Day-care kids get special treat from NFL player

PAUL FRIESEN -- Winnipeg Sun

, Last Updated: 10:20 AM ET

So, it's lunch time, a few weeks back, at the Ryerson School Age Centre, a day care in Ft. Garry, and dozens of kids are getting ready for what they've only been told is a surprise.

"The stretch-SUV showed up, and the fellow in the tux gets out," Jody Onagi, who runs the centre, recalled. "And then Izzy shows up in his truck."

The next thing they know, the kids are off to McDonalds in the back of the limo, compliments of former Ryerson staff member, Izzy Idonije. A part-time day-care worker in his days with the U of M Bisons, Idonije still pays regular visits to the place now that he's in the NFL.

It's all low-key: no cameras, no reporters -- just 6-foot-6 Izzy and a few dozen of his closest friends, sharing Happy Meals, hugs and high fives.

"He's the most humble, gracious person," Onagi said. "He's just a good person at heart, which is really nice to see as a mentor for kids. It's so refreshing to have that, from somebody in his position."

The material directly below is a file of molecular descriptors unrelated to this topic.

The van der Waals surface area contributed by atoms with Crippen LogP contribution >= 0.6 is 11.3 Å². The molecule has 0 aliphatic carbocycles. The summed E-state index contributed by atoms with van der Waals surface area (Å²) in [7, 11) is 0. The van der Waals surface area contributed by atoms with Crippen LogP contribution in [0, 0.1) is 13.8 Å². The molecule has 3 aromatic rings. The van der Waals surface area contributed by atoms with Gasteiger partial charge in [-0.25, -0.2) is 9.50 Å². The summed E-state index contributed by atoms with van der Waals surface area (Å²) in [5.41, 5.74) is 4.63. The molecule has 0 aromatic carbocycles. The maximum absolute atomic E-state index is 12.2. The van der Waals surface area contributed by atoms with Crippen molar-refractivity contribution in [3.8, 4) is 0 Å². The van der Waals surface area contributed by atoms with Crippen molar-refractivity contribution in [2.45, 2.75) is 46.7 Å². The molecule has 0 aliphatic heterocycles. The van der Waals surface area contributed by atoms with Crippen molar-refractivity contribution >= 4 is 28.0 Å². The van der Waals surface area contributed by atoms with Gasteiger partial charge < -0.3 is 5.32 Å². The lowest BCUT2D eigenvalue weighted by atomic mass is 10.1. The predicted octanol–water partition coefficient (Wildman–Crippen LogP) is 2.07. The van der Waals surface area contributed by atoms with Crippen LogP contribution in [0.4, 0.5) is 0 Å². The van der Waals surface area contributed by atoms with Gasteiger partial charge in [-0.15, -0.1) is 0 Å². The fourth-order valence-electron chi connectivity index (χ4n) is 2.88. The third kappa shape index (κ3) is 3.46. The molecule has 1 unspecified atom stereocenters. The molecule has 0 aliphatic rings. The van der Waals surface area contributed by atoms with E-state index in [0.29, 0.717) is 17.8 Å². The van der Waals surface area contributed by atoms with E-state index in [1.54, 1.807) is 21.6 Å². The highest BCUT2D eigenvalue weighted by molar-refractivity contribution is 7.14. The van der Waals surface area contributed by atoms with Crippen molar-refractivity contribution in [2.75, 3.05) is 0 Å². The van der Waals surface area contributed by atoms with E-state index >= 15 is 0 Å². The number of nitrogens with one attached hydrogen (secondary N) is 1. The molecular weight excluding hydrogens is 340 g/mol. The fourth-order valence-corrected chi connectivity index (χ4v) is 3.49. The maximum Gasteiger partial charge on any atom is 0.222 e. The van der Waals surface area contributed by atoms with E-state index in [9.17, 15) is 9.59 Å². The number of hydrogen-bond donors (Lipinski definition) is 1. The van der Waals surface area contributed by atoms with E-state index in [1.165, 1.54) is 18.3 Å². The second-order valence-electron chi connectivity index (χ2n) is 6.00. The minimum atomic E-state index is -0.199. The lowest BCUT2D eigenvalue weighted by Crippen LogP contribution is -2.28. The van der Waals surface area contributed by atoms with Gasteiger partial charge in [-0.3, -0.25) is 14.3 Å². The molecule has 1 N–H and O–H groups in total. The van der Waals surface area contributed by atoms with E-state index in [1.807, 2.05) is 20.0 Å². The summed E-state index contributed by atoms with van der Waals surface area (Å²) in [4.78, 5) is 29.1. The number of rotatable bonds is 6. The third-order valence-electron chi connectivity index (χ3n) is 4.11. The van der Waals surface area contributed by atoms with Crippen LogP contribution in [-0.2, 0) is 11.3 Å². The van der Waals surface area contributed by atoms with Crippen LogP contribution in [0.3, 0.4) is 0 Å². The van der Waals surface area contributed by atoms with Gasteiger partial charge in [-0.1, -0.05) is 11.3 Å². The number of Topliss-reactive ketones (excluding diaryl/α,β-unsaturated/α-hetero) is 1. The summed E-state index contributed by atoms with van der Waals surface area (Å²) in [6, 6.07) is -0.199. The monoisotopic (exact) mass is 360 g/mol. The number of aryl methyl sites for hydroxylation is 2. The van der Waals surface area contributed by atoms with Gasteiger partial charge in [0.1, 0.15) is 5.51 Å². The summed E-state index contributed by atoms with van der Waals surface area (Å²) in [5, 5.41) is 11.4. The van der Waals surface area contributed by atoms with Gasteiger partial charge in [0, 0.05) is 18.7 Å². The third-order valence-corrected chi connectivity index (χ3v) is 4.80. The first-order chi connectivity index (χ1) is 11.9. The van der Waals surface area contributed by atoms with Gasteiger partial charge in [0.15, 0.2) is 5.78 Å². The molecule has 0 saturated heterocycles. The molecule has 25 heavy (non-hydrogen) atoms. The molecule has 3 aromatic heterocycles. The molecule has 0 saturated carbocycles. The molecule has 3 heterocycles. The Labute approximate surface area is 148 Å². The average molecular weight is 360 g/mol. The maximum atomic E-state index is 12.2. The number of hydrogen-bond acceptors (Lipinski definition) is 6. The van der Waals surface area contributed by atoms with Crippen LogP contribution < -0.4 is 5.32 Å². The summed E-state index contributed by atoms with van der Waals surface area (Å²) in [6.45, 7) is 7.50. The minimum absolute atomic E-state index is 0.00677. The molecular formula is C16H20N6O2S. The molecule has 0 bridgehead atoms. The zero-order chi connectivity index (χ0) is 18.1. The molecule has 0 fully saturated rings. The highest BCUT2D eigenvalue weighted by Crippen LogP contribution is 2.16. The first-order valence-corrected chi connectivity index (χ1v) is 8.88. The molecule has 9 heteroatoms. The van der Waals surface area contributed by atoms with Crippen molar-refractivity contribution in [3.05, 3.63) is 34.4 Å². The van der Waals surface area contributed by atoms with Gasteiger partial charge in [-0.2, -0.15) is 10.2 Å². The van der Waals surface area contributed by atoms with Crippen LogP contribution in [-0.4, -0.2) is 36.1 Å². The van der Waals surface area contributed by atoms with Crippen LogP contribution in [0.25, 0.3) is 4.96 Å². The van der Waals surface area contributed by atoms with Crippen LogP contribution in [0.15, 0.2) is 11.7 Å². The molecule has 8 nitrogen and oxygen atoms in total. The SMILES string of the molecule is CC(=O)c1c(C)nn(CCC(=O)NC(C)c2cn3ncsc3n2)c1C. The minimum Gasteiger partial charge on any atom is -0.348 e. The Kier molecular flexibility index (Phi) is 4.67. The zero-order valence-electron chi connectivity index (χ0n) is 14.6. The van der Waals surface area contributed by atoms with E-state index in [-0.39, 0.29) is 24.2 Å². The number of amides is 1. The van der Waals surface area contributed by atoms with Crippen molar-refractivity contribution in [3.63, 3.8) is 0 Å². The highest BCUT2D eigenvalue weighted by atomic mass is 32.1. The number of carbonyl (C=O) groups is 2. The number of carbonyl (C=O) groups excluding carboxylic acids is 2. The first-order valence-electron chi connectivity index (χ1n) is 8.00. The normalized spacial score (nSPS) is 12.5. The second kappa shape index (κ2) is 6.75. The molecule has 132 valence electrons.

Idonije, 25, has worked with kids since he volunteered with the YMCA in his hometown of Brandon as a teenager.

This year, he's agreed to be the NFL's Canadian ambassador for 2006, representing the league and promoting the game north of the border. The only Manitoban playing in the NFL, Idonije's first duty is an appearance at the first-ever Canadian Football Forum, tomorrow through Wednesday, in Toronto.

A joint venture between the CFL and NFL, the forum features guest speakers like former NFL MVP Terrell Davis, CFL commissioner Tom Wright and former college and CFL coach, Jim Daley, fired last year by the Blue Bombers.

Idonije will relate his own success story as part of a panel discussion, Tuesday.

"Tell them a bit about myself and how I was able to reach the position I'm in today," he said. "And just how important it is, some of the programs they have in place to help young Canadian kids play football."

NFL Canada spokesman Jay Sweeney says Idonije is the perfect example, albeit a rare one, of what football programs can do for kids.

"He's involved in this event because of the story he can tell," Sweeney said. "It's unbelievable. It's not the typical story, that's for sure."

Plans are in the works for Idonije to help organize a football clinic in his home province, too.

"To be able to do it in Brandon would be great," Idonije said. "That's where I first started playing football, and to do my first camp in Brandon would be awesome. We'll see what happens."


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